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2,700 Central American children could be reunited with families in settlement

Javier Panzar, Los Angeles Times on

Published in News & Features

The Trump administration and lawyers for refugee advocates reached a settlement Friday that could allow 2,714 Central American children to be reunited with their families in the United States.

Under the settlement, which needs to be approved by a judge, the government has to present a plan to finish processing the children's applications by Thursday.

The move comes more than a year after the Trump administration in January 2017 suddenly ended the Obama-era Central American Minors program, which was designed to help thousands of unaccompanied children fleeing violence in El Salvador, Guatemala and Honduras to join family already in the United States.

The program had allowed immigrants who were lawfully present in the U.S. to apply for refugee status or humanitarian parole on behalf of their children younger than 21, as well as their own spouses and grandchildren living in the three countries of Central America's so-called Northern Triangle.

When the program ended, more than 2,700 young people had their conditional approvals to relocate to the U.S. rescinded. Advocates filed a class-action lawsuit on behalf of six families over the termination of the program.

Some had already paid for flights and were days away from reuniting when, lawyers say, the Trump administration secretly shut down the program.

Last December, U.S. Magistrate Judge Laurel Beeler found that the federal government's mass revocation of conditional approvals was unlawful. Beeler ruled in March that the government's action was causing irreparable harm to the plaintiffs by preventing the children from escaping life-threatening danger, and ordered the Trump administration to resume processing the applications.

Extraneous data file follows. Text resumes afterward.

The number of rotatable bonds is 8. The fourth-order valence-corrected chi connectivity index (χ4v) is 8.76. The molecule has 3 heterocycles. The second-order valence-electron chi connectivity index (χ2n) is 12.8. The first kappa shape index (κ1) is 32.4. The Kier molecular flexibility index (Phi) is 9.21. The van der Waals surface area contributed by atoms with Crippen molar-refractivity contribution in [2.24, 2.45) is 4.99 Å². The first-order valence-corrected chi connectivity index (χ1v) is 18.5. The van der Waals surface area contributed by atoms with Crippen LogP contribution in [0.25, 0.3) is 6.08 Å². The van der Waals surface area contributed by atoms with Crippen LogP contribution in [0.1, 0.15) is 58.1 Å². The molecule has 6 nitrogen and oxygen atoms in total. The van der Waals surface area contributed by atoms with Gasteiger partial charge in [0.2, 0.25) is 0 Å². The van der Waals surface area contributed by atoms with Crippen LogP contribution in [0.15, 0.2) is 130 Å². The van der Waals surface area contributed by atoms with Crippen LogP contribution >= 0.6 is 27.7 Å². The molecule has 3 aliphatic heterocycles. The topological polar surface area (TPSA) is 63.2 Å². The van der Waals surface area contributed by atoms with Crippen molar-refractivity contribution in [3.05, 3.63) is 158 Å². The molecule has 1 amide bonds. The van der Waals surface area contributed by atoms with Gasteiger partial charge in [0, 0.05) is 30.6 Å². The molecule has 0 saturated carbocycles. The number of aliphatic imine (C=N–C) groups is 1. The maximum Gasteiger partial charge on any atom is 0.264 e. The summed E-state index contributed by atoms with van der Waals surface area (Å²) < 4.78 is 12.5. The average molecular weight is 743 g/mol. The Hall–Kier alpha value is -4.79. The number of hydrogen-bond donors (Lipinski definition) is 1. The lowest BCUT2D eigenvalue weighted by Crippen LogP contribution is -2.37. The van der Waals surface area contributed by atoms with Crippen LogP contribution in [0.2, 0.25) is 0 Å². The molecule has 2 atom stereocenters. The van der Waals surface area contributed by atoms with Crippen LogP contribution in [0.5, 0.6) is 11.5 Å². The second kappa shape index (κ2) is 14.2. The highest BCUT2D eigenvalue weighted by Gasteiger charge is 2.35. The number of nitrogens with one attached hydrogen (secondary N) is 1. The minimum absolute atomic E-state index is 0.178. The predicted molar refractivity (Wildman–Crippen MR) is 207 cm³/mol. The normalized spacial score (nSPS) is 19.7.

Linda Evarts, an attorney with the International Refugee Assistance Project who represents the plaintiffs, said her clients followed the government's rules and tried to legally reunite with their parents.

"We hope that these children will soon escape the deadly dangers they face in Central America and reunite with their parents in safety," she said. "We are hopeful that families will start to be reunited as early as this summer."


One of the plaintiffs is a woman known as S.A., whose youngest daughter and grandson were set to arrive in February 2017 after she paid nearly $5,000 for their flights, DNA tests and other program requirements before the administration blocked their travel.

S.A., 53, has maintained lawful status in the U.S. since 2001 under a program designed to help citizens of countries experiencing armed conflict or other conditions that prevent them from returning safely.

In a statement, S.A. said she was happy that a settlement had been reached.

"My heart jumps and cries for joy because there are so many who need to escape danger," she said. "I have faith that I will be together with my daughter and grandson soon."

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